As you can see, the officers and NCOs have red lining, coat cuffs and stockings which differ from the other ranks who are all grey. Within this reference I elected to represent the other ranks with a darker grey cuff and very light grey stockings to give them some definition. I think the grey cuff, whilst effective, is perhaps a shade or two too dark and if I had my time over again, they would be lighter - but I can live with it. The grenadiers are another issue. I have elected to go with a cap of facing colour with an orange tuft. The monograme and plate definition I also finish with the facing colour. This is in the absence amongst all of my references to a definitive word on the subject.
I generally paint my puttied bases in a dark brown with lighter shading for European based units and follow up with tufting static grass in two different mixes - one greener and one lighter/browner on top. I apply them by dotting the bases with PVA wood glue and pressing the static grass firmly. I then fill the remaining spaces with the lighter version and some spots I glue on top of the darker shade to give a clumping effect which makes for an uneven ground. In this case I also added loosely rolled clumps of died wool taken from sheepskin off-cuts which I fixed with Selly's Liquid Nails and I think it helps to break down the unifomed/modelled look of the units.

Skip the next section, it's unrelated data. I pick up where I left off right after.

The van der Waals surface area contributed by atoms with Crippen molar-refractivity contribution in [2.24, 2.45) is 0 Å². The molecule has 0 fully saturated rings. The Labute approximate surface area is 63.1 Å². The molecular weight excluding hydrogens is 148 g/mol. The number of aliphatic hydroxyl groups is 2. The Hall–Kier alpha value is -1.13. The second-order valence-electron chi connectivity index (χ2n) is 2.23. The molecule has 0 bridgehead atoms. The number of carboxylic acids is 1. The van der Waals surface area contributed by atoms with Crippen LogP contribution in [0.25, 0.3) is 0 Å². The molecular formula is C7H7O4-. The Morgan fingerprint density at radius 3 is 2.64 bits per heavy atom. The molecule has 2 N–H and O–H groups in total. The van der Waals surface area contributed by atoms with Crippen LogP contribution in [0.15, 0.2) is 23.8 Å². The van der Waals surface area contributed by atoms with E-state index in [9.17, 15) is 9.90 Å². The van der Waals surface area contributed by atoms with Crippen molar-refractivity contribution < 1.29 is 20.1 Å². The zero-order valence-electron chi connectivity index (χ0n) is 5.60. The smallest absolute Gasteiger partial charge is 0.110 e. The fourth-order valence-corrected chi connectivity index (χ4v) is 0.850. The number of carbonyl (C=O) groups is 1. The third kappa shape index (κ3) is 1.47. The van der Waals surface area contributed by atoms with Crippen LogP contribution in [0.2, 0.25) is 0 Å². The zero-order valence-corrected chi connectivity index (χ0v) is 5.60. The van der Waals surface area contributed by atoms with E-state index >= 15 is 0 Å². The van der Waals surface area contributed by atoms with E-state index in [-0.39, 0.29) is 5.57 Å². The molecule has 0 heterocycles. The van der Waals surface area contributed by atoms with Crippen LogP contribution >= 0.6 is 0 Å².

As discussed in my earlier posting, I dropped the depth of the base (mdf craft wood) for the front rank of my firing platoons due to the size and height of the Front Rank figures seen here in the foreground. As you can also see, it was entirely necessary. Normally I like my figuers to differ as much as possible from one another (even in uniformed regiments) but for my firing line I had to match my new kneeling/firing big boys with my older and smaller standing shooters. Anyway, I think it works but as you can see - it's a close fit. You might tell, I generally have an NCO or officer for each nine figure base - but I tend to move them about a bit and follow no convention.